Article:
Although the first five volumes of Naxos' series John Phillip Sousa: Music for Wind Band have already been boxed up and issued as a single unit, Keith Brion and the Royal Artillery Band's work is not yet done and continues apace with John Phillip Sousa: Music for Wind Band, Vol. 6. Some may make a quick check of the content here and exclaim, "Hey! Naxos has already released some of these pieces!" However, this is not quite the case -- Three Quotations appeared on the Naxos disc Sousa: On Wings of Lightning, a disc of orchestral music also led by Brion with the Razumovsky Symphony Orchestra. Back on Music for Wind Band, Vol. 4, Easter Monday on the White House Lawn was included in its original context as part of Tales of a Traveler, but it is heard here on its own in an expert arrangement by R. Mark Rogers, who also prepared the version of Three Quotations in use. The rest of the disc consists of pieces that have not appeared in the series before, and it is owing to Brion's good planning that after five discs the "hits" are not yet exhausted, as Liberty Bell and The Gladiator appear here in the series for the first time.
The performances are exemplary and generally very well recorded -- there is an occasional solo part that does not come through perhaps as well as it should, but the overall sound of the band registers with clarity and the recording has a nice bottom end to it. One might argue that some of these alternate readings are a little better than what has appeared before, particularly in the case of "In Darkest Africa" from Three Quotations -- the band arrangement is punchier and high stepping than the orchestral version used on Sousa: On Wings of Lightning. There are the usual surprises, as well -- take for instance the somber The Golden Star, composed in 1919 to memorialize the American war dead from World War I, or the cinematic mini-tone poem The Chariot Race, spurred on by the popularity of Lew Wallace's novel Ben Hur. Another great one is New Mexico, which draws Spanish and Native American themes into its mix of influences.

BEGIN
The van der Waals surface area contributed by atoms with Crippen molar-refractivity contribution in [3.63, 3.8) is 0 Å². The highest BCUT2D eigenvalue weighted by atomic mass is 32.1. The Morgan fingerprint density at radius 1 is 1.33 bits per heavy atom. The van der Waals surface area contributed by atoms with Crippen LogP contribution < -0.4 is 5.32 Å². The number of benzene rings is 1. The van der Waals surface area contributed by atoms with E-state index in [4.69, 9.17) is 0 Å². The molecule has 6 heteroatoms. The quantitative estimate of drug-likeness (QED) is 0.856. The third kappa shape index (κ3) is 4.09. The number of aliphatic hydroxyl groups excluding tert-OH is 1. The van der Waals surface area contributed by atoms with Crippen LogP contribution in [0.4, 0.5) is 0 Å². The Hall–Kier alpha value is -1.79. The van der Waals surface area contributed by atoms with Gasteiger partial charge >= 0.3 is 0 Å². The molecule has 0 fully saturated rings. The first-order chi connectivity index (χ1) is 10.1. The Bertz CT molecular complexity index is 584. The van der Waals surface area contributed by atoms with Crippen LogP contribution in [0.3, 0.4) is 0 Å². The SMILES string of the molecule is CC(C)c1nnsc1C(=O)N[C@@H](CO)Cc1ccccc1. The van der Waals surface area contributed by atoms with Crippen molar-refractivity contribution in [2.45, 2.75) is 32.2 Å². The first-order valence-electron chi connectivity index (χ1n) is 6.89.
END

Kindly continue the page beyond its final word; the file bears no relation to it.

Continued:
In 1920, Sousa's name was invoked as an insult by a critic at a Willem Mengelberg concert criticizing the eminent conductor's strident and inflexible use of tempo in a Mahler symphony. These are more enlightened times, and Sousa's music was, in the big picture, both built to last and has something to appeal to every American. Of the various streams of series flowing through the Naxos American Classics line, this and the Charles Ives endeavors are probably the two most important long-term projects Naxos has to offer. This sixth entry in Naxos' Sousa: Music for Wind Band series meets, if not exceeds a little, the high standards already set in the first five volumes.